I would expect to just in case of the China has taken the random likes that they are just going to pull up that price and not doing anything for studs and that's why you get that the growing gap, but it sounds like you are hopeful that as housing recovers and we get some more demand for studs, that pulls that gap down I guess?
Yes, but my thesis is the same as yours. That's why the gap persist now.
Right, okay just one softwood lumber when you said reasonable chance reasonable to me suggests 30% to 35%. And then you made the comment it's more than remote to me, is like 5%. So, I'm certainly left with, if I put in percentage terms anywhere from 5 to 30, would that be fair or am I do you see movement on both sides, I guess it's more of the question?
I do actually, I do think there will be movement on both sides. I think the challenge right now is there is certain expectations in the United States and there is expectations and limitation to what the Canadian side can accept. So, what I see now is a little bit more out of the box thinking. U.S. doesn't like this, we don't like this, is another way to get at this thing and I think there's conversations going on and looking at this from a maybe a new template instead of the 2006, the one before that or one before that, is there another way to go at this so that I can satisfy the desires of the U.S. and still keep Canada relatively content.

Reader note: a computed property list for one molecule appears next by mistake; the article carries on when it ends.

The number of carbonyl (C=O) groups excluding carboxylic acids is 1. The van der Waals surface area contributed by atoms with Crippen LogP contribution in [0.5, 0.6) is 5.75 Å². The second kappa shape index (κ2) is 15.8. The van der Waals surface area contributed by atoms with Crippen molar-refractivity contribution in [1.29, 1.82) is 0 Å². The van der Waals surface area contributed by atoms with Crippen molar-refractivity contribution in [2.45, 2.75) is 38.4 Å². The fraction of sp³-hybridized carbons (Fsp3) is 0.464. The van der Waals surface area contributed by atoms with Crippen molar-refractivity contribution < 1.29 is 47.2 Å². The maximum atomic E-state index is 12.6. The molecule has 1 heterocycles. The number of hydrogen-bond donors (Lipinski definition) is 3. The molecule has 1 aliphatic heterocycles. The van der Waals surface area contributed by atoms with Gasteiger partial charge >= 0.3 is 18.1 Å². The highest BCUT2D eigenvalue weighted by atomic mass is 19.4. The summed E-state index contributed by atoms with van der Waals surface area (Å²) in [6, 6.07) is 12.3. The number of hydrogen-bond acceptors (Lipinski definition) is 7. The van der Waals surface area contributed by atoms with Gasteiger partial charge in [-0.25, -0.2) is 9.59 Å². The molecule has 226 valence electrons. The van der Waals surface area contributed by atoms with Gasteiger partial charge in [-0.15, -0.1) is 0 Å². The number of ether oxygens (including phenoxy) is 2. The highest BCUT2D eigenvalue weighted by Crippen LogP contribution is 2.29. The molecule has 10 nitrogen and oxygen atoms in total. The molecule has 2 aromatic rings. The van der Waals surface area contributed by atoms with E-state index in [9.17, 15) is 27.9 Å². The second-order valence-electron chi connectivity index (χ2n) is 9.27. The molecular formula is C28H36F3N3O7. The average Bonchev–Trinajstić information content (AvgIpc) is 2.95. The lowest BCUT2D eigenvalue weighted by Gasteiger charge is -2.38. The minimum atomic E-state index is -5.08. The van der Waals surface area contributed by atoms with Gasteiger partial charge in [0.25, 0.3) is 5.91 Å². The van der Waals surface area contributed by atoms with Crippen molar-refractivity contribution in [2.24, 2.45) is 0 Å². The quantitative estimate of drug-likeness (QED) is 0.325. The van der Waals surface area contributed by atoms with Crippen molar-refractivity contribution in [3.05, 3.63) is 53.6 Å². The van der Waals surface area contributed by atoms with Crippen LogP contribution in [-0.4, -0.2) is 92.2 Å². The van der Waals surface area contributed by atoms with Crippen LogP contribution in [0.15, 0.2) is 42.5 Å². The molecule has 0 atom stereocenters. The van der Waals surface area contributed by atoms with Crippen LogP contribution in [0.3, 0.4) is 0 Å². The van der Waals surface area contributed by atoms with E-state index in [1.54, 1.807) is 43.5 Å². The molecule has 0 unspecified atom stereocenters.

So, that's what leads me to believe that there's a reasonable chance there. I think there's sincere effort going on in both sides and it’s just a matter of how we come to a comprise in the middle. I'm not sure I would like your goalpost of sort of 5% to 35%, I might move that one goalpost little higher than 35%. But I guess I'd rather manage down expectations and be pleasantly surprised to manage up expectations and then we disappointed.
We can debate the percentages. Just on your specialty business and just on earlier call with international paper is buying or how is your cellulous fibers business, they sound pretty excited about the business and not just for fluff pulp but they meant in fluff and specialty pulp grades, do you have any of your specialty or viscous that right now competes with Weyerhaeuser current product?